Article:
Digital innovation and yet more rhetoric

Martin Weller’s The Digital Scholar: How Technology is Transforming Scholarly Practice has finally come up on my to-read list, and I’ve realized that I probably should have started with this book in the first place. Because Weller and Jim Groom share a lot of the same ideas on how digital and open education should operate, Digital Scholar does a great job of illustrating the ethos behind ds106, which Jim Groom was instrumental in founding (Weller actually mentions Groom in his Acknowledgements). While his work relates specifically to how teachers and scholars are interacting with digital tools and how they might approach digital pedagogy, his work is highly accessible and relevant to anyone interested in how digital media applies to education, including your very own intrepid student. Digital Scholar is more or less an overview of the ethos behind ds106, so I’m excited to explore how it’ll inform my final paper.

What do you do with a B.A. in English… and a love for digital media?

In an effort to make this blog an actual thing that actual humans (and the occasional small rodent) might enjoy reading, I’m going to stick a few personal posts here. Hopefully that will also make it easier to transition it back to ds106 work and whatever else I want to do with this space post-graduation.

Last week I attended the annual Sweet Briar Creative Writing Conference, a four-day event for undergraduate creative writers who’ve been nominated by the faculty of their respective schools. My poetry workshop was headed by Leah Naomi Green, the conference was organized by John Casteen, and I was introduced to the poetry, prose, and nonfiction of some amazing contemporary authors (if you aren’t reading Dave Lucas’ poetry, by the way, you are missing out on some astounding work). The good: after being immersed in brilliant creative writing and keeping the company of amazing writers for four days, I felt like the writing thing, maybe even the teaching-of-writing thing, was a real possibility for my life. The bad: where does that leave all of my work with new media?

Second winter reading list

second winter

Seriously though. I know astrological spring and meteorological spring are different concepts and I’m all for more snow, but the bouncing back and forth thing has got to stop. GET IT TOGETHER, VIRGINA.

This post is a day late thanks to the Sweet Briar creative writing conference eating most of my brain really late because my brain is a strange, unpredictable thing and I do not work well under vague, looming stress. Forthcoming: a post about how I need to figure out what I’m doing after graduation, and whether or not that plan involves an MFA (spoilers: probably).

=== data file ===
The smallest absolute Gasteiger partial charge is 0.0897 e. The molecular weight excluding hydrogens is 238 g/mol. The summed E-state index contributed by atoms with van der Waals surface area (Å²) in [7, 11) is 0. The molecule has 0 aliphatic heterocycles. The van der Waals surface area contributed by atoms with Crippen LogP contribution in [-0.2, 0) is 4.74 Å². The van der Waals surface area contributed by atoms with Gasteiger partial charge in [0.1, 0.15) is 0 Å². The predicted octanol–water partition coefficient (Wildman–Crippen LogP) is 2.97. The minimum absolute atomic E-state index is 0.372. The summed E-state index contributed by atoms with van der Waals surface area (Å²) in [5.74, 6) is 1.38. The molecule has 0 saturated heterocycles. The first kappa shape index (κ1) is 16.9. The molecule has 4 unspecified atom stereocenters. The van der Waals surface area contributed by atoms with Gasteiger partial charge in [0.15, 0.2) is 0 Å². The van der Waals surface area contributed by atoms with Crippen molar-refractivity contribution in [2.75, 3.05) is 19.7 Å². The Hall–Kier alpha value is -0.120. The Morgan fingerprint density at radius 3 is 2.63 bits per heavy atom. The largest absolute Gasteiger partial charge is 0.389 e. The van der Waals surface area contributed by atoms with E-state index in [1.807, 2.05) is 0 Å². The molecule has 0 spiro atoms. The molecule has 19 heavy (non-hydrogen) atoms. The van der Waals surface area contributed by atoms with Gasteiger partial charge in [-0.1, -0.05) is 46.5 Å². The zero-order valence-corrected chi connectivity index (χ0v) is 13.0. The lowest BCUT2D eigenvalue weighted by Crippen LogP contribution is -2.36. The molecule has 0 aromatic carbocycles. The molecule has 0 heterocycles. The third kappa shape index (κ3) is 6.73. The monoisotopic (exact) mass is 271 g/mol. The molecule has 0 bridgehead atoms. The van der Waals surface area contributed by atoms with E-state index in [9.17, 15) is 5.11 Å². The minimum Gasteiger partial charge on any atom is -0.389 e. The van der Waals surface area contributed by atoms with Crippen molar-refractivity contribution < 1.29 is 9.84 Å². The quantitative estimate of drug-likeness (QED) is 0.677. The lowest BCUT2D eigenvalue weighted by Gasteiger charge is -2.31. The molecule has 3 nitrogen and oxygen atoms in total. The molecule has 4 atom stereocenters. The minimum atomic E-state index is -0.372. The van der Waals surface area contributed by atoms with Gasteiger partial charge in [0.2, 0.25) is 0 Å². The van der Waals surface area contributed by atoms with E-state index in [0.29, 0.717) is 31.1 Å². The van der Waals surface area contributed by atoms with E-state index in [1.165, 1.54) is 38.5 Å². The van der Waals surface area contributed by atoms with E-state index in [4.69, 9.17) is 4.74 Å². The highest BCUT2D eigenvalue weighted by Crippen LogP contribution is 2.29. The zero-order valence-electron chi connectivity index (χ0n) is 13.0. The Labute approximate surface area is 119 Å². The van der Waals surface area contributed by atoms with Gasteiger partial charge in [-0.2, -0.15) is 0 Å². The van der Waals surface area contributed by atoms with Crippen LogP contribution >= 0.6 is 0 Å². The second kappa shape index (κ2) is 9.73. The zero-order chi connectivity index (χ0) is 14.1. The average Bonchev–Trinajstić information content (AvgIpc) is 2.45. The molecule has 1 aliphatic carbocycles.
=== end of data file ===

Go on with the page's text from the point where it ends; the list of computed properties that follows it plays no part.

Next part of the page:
The problem with crafting a reading list for this project before I’d actually begun doing the bulk of my research was that I wasn’t entirely certain what kinds of texts would be the most useful to me. With that in mind I collected anything and everything I could find that seemed vaguely scholarly and added it to my reading list, and now the time has come for some weeding.

ds106: teaching an ethos

My final paper is proceeding apace. And by “apace” I mean WHY DID I SIGN UP FOR THIS LAST SEMESTER? What made me think this was a good plan? DEAR GOD I GRADUATE IN TWO MONTHS!

Panicking aside, I’ve made some decent progress on sorting out how I want to conclude my paper, and how I’m going to get there (kudos to my adviser Dr. Whalen for all the awesome conversations in that vein).

First and foremost, I think that for the purposes of this paper I’m going to define online learning as a branch of edtech. It makes a lot of sense to me: anything that happens on the internet is facilitated by technology, which, to my thinking, makes online education a function of educational technology. Therefore, when I use to the term “educational technology” or “edtech,” I’m also referring to online courses, open and otherwise. I hope to use “edtech” as an umbrella term, and then narrow my terminology when needed, such as when I’m referring to open educational resources or massively open online courses in specific. Then again, if that usage is completely wonky in the actual edtech/online ed world, I’d love some feedback so I’m not producing a paper that’s unintelligable.

I think one of the struggles I’ve been having in trying to pin down where I want my paper to wind up is that, as usual, my focus wasn’t narrow enough. I’m not going to be able to make large pronouncements about The State Of Edtech with this project, no matter how much I feel like that’s what I should be doing. What IĀ can do is narrow my focus back down, like I keep talking about, and bring things back to ds106. Finally. After about three blog posts insisting that’s what I was going to do.